Dead brain cells may cause aggression, scientists say

The scientists studied three areas of rats’ brains: the midbrain raphe nuclei, the hippocampus and the frontal cortex. The two test groups of rats exhibited some significant differences in the structure of these areas. Source: Alamy / Legion Media

The scientists studied three areas of rats’ brains: the midbrain raphe nuclei, the hippocampus and the frontal cortex. The two test groups of rats exhibited some significant differences in the structure of these areas. Source: Alamy / Legion Media

Siberian geneticists have discovered a correlation between aggressive behavior in rats and neurodegeneration. The researchers hope their study could help cure neurological conditions in humans, although research in this area is just beginning.

It is a well-established fact that the loss of brain cells leads to various neurological diseases, including Parkinson's and Alzheimer's. But as a study recently published by the Institute of Cytology and Genetics (IC&G) of the Russian Academy of Sciences suggests, there could be much more to it than that.

According to the study, the loss of brain cells could also be the cause of aggressive behavior, which had been, until recently, considered a personality trait rather than a disorder. The Institute's geneticists claim that it is possible that people become aggressive not because of their environment or difficult circumstances, but due to biological factors. For now the scientists’ conclusions mainly come from their studies on rats, although they hope to extend research to humans in the future.

 

“Good” rats vs “mean” rats

The experiment conducted by the researchers involved two strains of rats bred for 40 years in IC&G's evolutionary genetics laboratory in Novosibirsk. The strains were bred from common brown rats. For about 75 generations, they were selected based on one trait: how comfortable they were around humans. Some of the animals were friendly and calm, while others acted with hostility. Observing their offspring, the scientists remarked that aggressive behavior was hereditary.

“During the past few years our lab has been conducting comprehensive research on several proteins, including brain-derived neurotrophic factors, or BDNF (a protein encouraging the growth of new neurons, found mostly in the brain),” says Vladimir Naumenko, a doctor of biology and the head of Neural Genomics Laboratory at IC&G. “We suspected this protein was involved in the regulation of aggressive responses. So, we decided to test our theory using selected rats to find out what was going on in there.”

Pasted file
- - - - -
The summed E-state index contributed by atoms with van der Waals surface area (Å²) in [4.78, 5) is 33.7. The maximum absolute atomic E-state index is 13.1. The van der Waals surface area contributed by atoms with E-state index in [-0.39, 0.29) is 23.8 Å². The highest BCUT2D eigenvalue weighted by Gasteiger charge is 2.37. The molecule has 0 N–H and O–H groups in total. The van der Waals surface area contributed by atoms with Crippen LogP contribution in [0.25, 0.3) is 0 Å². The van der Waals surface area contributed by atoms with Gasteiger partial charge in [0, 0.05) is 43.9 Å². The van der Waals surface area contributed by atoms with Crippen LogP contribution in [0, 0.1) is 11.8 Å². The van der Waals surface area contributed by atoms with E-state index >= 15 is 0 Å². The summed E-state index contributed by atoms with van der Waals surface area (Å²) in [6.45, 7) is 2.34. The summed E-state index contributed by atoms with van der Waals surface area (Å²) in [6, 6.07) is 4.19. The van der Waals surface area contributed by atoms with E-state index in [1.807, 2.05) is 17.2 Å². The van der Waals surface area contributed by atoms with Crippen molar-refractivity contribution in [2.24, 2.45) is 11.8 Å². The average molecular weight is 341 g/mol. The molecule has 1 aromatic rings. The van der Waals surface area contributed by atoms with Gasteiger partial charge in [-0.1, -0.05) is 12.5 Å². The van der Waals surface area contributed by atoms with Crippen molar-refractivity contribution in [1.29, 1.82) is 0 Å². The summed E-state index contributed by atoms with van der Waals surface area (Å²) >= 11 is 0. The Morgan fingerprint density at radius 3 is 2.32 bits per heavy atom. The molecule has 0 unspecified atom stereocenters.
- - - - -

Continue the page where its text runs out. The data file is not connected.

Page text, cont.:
It turned out one of the possible causes of aggressive behavior involves the loss of brain neurons, which happens at the early stages of central nervous system formation both in humans and in animals. After birth, some of these cells die and those that remain form the structure of the brain. If the number of lost neurons is too high or too low, it can lead to serious mental illness later in life.

 

The first step

The scientists studied three areas of rats’ brains: the midbrain raphe nuclei (neuron clusters found in the brain stem), the hippocampus (a major component of the brain located in the medial temporal lobe) and the frontal cortex. The two test groups of rats exhibited some significant differences in the structure of these areas.

The aggressive rats had high levels of the proBDNF in the hippocampus and the mibrain raphe nuclei. Unlike BDNF, which is required to form new connections between neurons, its precursor proBDNF acts in reverse, being responsible for the death of unnecessary cells.

“To determine what actually happens in the brains of rats, we will need to carry out further studies, counting the cells and taking into account other factors of cell death,” says Naumenko. But the data already gathered by the scientists suggests the death of cells happens more rapidly in “mean” rats.

 

Further studies needed

The research by these Siberian scientists sheds some light on the mechanism of brain cell death and its influence on behavior in rats. Additional studies are needed to show whether the same principle applies to human brains.

“Even now we can say that highly aggressive behavior could be referred to as a neurological disorder, and perhaps someday it could be treated like depression,” Naumenko says. “However, it is unlikely that would happen anytime soon. Our research is just a first step in proving this link. Besides, the neurotrophic factor we are studying is far from the only cause of brain cell death, there are numerous other factors. That's why we will need to conduct additional experiments on animals, before proceeding to tests on humans.”

According to the biologist, once the exact mechanism behind this process is understood, people could find a way to modify the behavior of aggressive people. “That said, we are simply studying the genetic phenomena, and influencing them is outside our field,” Naumenko adds.

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